The proposed alignment scheme is based on the assumption that the ordering of

the codebook vectors are the same in the template and individual SOM. If this

assumption does not hold, a valid correspondence will not be achieved between the atlas

and individual features. In this section it is shown that the order between the template and

individual SOMs is preserved, based on a condition imposed on the initial radius at the


a) Quantization error, Eq, versus time

b) Deformation, Ed, versus time

d) Quantization error, Eq,
of individual nodes

e) Deformation, Ed,
of individual nodes

000 2 -C R


2-. SOM RO .- /1 RSOM

c) Eq + Ed, versus time f)Eq + Ed of individual nodes

Figure 15. Errors Eq and Ed, during and after training

beginning of training. When the dimensionality is higher than id, due to the complex

interaction between the codebook vectors, the proof of SOM characteristics involve

intensive theoretical depth. Therefore we will outline the order preservation proofs only

for Id data.

a vi v2 VK b atlas

case 1c Wi W2 e WKd individual

iO--O wO'd
case 2 c wK WK-I e wi d individual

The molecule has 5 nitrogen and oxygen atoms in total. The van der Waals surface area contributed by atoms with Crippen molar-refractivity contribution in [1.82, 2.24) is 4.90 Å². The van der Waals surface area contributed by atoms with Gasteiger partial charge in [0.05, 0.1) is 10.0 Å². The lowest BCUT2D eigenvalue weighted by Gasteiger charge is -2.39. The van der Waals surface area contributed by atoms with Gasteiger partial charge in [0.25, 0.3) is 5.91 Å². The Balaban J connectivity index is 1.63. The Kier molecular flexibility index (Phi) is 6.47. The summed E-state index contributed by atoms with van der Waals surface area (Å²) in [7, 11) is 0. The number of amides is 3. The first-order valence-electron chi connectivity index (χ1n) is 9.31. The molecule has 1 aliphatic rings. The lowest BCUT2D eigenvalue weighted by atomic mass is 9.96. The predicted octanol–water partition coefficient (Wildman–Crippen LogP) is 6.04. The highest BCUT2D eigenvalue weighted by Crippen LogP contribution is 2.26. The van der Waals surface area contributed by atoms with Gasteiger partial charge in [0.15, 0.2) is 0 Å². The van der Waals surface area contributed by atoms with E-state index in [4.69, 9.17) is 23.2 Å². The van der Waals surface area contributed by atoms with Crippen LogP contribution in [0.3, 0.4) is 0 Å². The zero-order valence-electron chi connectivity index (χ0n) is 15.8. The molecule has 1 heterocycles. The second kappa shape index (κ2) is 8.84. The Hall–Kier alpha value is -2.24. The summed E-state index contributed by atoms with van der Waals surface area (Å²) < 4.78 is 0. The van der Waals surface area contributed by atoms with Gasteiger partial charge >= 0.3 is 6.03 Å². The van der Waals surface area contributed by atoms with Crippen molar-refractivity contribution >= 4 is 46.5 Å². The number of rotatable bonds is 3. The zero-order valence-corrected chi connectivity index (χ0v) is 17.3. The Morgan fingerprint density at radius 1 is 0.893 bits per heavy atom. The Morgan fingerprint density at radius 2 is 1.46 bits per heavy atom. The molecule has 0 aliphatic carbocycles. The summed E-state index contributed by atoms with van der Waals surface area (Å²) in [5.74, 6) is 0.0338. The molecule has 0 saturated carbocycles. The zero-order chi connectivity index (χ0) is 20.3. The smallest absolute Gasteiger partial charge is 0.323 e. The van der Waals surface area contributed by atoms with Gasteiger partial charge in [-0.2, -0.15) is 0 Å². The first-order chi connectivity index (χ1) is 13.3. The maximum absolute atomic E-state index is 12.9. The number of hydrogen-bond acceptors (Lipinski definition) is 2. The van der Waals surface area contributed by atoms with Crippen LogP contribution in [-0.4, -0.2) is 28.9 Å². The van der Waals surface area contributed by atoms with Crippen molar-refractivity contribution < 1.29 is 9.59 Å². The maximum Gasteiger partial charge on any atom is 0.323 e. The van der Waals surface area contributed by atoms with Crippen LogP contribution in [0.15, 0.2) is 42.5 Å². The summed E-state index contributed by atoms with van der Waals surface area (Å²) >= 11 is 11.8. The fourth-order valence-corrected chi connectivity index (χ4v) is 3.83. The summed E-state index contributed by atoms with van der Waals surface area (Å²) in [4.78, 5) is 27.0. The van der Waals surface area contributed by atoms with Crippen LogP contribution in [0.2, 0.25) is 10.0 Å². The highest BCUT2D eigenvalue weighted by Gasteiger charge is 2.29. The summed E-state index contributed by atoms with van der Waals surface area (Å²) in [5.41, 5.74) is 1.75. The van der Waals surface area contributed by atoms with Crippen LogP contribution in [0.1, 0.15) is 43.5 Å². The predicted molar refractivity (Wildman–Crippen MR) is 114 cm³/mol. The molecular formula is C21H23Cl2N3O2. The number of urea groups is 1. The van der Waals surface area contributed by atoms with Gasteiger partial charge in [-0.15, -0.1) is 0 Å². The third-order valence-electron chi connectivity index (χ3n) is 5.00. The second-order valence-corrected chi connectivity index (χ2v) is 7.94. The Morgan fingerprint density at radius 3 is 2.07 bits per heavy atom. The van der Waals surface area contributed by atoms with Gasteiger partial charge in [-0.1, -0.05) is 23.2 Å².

Figure 16. Id template SOM and probable orderings of individual SOM

Theorem 1: Let [a, b] be the Id atlas feature space, and {vi, v2, .., VK} be the

weights of the nodes of the template SOM as shown in figure 16. If a new SOM

containing weights, {wi, w2, ..., wK}, and initial radius, r, is trained using the individual

data set, [c, d], such that, wk(0) = vk, k=1,...,K and 1 < r < K, the ordering of all the nodes

Vk and wk are in topological correspondence.


Part I, r < K: There are only two possibilities for the ordering of the individual

SOM, as illustrated in case 1, and case 2 of figure 16 (Kohonen, 1995). Case 1 is in

correct topological ordering with the atlas SOM, but case 2 exhibits reverse topological

ordering. We need to show that with the original SOM update rule, it is impossible to

obtain the ordering in case 2, when r < K. In order to prove that case 2 can not be

obtained, it is sufficient to show that after training, wi can not be positioned between


Consider feature points PE [e, d]. Since wK(O) = vK, and vK is the closest node to

points in [e, d], wK is the winner node for this set of P. Since r < K, only w2, w3, ...,wK are

updated with 3; wi never receives updates for PE [e,d]. Therefore according to Kohonen,

(1995), wi can only be positioned somewhere inside [c, e]. Indeed, if wi was the only

node to map into [c, e] it would have been placed at the centroid of [c, e]. But this is in

contradiction with case 2, which places wi outside [c, e]. Hence case 2 can not hold.

Part II, r > 1: Let r be 2. Initially, only a small subset of nodes will be winners,